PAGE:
Desktop version

Home arrow Sociology arrow Media and Social Justice


Shared Space, Complementary Roles

As codirectors, the two of us have carved out distinct if complementary roles at MRAP, and our experiences hint at the range of public sociology engagement. One of us, Gamson, has been a kind of vicarious public sociologist, with the other, Ryan, doing the public sociology as what Burawoy (echoing Antonio Gramsci) calls the organic intellectual. She has been the creative force behind the numerous collaborations with grassroots community groups on using the mass media to achieve a more just society. Gamson has had the privilege of being able to go along for the ride, watching and bringing into the discussion some insights and techniques from professional sociology and using his standing in the profession as a past president of the American Sociological Association to open doors in the university.

Rather than being an advocate, Gamson sees himself as a potential resource for those groups who share the values and preferred framing of the social and political issues that interest him. Being a resource here means doing first-rate professional sociology. One owes this to one’s partners—the advocates who are attempting to create a more just world. They need to be able to assess with some accuracy the nature of the opportunities and constraints they face, the weaknesses and strengths of their adversaries, the dynamics of the contest in which they are engaged, and their own internal problems in carrying out their mission. The sociologist in this partnership has a responsibility to help the advocate partners to be objective in the following sense: separating their desires that the world ought to be a certain way from a tough-minded assessment, based on the best available evidence, of whether it actually is that way.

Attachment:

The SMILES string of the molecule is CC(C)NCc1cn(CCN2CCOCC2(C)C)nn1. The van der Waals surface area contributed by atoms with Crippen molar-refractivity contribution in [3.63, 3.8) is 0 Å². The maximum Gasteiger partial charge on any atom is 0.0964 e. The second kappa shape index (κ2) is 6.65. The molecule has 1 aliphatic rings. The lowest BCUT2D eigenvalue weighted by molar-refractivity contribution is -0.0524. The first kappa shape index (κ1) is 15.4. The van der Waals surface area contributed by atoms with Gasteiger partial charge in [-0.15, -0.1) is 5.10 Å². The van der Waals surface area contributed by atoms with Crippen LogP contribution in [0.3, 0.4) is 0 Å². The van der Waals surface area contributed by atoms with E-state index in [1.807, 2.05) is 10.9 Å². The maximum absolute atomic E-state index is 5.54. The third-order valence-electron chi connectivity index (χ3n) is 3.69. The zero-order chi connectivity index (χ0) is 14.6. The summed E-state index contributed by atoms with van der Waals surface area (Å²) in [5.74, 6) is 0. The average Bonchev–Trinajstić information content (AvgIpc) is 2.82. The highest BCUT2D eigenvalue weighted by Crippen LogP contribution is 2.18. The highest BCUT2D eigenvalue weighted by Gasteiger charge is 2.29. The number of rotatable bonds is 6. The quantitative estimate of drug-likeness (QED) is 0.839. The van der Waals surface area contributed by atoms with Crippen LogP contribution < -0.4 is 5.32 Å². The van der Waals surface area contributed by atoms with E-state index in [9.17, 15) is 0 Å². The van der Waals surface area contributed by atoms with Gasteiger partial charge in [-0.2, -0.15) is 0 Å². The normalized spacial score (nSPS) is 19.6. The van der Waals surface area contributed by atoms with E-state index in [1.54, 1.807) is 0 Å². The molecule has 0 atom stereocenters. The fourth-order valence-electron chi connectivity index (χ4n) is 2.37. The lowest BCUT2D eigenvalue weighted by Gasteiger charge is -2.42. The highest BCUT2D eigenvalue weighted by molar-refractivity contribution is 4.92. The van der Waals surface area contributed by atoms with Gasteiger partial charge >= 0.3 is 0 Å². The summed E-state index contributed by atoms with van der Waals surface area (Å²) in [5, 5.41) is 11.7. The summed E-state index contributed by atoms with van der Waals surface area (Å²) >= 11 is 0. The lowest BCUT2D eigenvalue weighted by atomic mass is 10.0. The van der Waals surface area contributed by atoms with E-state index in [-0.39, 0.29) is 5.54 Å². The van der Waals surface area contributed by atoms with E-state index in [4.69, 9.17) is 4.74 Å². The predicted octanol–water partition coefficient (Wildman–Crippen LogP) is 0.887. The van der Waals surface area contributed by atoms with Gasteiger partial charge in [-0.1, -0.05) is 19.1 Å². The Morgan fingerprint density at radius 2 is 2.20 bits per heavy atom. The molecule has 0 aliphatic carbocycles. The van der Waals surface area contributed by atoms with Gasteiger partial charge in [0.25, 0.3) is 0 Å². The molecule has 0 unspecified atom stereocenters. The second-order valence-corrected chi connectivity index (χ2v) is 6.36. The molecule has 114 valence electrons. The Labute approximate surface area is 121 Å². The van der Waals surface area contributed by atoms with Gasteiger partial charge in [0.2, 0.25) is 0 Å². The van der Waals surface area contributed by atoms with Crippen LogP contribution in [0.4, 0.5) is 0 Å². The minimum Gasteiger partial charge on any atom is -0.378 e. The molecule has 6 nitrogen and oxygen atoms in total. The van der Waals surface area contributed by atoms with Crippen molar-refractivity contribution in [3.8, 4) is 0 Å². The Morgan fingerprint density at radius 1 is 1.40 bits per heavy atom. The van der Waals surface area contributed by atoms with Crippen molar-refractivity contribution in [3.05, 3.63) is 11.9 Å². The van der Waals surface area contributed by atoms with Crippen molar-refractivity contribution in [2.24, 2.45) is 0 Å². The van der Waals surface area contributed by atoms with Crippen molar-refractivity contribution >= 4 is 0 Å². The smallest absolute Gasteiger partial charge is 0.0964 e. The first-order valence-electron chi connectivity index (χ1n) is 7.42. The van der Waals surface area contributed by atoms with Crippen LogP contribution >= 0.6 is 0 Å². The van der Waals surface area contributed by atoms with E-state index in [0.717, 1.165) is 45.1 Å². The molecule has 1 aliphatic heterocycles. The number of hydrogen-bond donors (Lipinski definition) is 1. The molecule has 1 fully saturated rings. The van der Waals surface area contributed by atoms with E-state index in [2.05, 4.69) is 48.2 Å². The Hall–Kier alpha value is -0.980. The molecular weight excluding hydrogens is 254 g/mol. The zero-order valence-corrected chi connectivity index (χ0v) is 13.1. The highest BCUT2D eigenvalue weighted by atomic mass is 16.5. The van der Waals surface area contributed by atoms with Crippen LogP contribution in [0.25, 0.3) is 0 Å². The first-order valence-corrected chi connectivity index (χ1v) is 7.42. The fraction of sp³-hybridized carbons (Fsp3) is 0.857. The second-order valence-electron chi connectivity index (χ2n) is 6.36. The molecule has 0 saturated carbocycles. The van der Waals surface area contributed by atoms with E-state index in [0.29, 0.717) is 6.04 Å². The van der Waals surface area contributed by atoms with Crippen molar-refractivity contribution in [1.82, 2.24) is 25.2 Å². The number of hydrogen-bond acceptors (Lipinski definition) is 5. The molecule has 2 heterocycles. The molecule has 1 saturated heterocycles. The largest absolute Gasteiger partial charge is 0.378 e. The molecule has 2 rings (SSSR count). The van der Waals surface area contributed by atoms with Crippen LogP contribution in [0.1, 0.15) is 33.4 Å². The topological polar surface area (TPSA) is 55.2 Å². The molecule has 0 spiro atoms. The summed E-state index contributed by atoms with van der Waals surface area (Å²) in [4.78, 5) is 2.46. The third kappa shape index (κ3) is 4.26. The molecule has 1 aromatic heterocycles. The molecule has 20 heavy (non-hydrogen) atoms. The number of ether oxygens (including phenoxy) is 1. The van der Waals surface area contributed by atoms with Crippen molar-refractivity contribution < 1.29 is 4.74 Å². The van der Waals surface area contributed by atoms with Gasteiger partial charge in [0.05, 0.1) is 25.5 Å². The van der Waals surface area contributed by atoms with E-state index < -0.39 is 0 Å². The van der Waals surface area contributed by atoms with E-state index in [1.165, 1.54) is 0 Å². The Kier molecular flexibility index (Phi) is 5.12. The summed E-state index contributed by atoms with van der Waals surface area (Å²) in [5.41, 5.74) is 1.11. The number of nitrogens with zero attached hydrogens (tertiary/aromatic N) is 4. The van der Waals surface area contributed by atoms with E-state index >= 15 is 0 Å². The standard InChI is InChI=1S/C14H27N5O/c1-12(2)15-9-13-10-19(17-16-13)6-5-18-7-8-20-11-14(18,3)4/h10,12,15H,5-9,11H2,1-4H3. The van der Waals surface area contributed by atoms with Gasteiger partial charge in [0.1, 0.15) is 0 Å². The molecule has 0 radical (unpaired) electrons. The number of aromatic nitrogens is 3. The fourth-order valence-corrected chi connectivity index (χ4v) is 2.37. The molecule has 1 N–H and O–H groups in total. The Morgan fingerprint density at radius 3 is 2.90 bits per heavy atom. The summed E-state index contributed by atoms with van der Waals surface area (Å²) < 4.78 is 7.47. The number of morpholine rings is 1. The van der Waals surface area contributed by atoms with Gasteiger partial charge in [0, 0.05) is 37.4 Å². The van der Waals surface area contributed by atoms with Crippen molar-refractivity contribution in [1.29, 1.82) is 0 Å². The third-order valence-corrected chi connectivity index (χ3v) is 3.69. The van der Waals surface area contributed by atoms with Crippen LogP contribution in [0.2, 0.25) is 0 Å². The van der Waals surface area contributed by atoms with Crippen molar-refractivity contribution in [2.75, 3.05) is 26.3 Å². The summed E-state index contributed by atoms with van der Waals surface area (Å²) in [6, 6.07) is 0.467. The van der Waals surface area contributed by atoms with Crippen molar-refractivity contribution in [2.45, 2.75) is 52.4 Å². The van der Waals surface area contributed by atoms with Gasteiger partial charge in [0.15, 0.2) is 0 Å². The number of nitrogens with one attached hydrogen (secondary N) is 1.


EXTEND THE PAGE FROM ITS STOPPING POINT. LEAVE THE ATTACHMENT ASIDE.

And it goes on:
Ryan’s involvement with MRAP grew out of a desire to reflect on years of organizing in union, community, and international settings. The tough- minded assessment of existing conditions is essential but not sufficient to guide movement strategies. To craft strategy, movements also need to assess themselves in light of those conditions, to tap wisdom from other movements, and to establish routines that support self-reflection, strategic positioning, and knowledge production. Our activist partners came to appreciate our combined skills, the whole of MRAP being far more useful than any single person or element.

Found a mistake? Please highlight the word and press Shift + Enter  
< Prev   CONTENTS   Next >

Related topics